(2)        Second, the inspection regimen has (until now) focused narrowly on pupils’ test and examination results, albeit, Amanda Spielman, HMCI, is moving from concentrating on results to the quality of education.    She wants institutions to consider the “hows”, “whys” and “whens” of what they teach rather than endlessly chasing and analysing data that take the soul out of education and leave teachers burnt out.

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DfE signals its intent to tackle teacher shortages

18 Apr

I        Some hard facts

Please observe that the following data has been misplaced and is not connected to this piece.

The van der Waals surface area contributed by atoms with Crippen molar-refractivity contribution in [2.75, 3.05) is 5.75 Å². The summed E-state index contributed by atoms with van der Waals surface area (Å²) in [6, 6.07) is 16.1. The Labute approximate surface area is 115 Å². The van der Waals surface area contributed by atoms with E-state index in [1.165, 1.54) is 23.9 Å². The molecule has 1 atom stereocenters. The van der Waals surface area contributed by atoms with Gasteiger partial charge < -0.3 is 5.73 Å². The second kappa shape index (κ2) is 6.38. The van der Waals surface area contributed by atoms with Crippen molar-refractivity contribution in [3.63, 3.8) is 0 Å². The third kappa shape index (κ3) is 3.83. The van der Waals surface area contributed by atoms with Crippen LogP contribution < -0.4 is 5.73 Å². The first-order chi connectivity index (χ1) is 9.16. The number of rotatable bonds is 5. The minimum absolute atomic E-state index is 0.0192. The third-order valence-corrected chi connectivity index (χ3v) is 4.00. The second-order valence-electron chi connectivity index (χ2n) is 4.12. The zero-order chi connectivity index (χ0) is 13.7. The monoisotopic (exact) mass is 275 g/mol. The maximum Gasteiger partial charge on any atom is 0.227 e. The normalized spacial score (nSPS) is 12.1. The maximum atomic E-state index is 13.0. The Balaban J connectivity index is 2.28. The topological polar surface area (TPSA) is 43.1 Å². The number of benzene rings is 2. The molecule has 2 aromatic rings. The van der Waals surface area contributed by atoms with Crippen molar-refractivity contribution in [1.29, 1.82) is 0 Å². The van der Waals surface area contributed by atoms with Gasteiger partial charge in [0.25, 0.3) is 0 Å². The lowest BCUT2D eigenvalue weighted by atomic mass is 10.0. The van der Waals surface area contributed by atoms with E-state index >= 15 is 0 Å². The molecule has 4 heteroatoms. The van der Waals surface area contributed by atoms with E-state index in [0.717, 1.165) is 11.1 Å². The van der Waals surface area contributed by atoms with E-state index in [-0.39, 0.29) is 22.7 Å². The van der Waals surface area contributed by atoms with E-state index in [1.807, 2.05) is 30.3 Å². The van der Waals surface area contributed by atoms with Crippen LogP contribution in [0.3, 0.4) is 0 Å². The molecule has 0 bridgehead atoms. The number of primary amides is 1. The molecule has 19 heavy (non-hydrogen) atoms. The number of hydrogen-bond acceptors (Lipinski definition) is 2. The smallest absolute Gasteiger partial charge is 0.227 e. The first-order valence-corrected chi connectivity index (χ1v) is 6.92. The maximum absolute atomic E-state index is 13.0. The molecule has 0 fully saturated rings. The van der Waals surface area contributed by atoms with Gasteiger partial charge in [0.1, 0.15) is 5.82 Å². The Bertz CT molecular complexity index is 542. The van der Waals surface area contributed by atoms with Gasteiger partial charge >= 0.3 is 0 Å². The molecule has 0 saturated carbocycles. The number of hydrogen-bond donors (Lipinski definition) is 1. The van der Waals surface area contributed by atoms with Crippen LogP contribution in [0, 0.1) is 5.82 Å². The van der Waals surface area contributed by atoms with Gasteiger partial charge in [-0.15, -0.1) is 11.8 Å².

Schools and academies are suffering budget reductions in real terms causing trustees, governors and headteachers to consider staff reductions.  These difficulties are being exacerbated by teacher shortages.

Recent recruitment and retention statistics showed that the teaching profession was a profession in crisis. In 2017, nearly 35,000 teachers left the profession for reasons other than retirement, with four in 10 teachers quitting within their first year of qualification.

It’s not hard to see why.  Horror stories continue to proliferate of dedicated teachers suffering burnout and leaving the profession.  Here are some facts.

(1)        20% of teachers feel tense about their jobs most or all the time compared with 13% of those in similar professions.

(2)        41% of teachers are dissatisfied with the amount of leisure time they have compared with 32% of those in similar professions.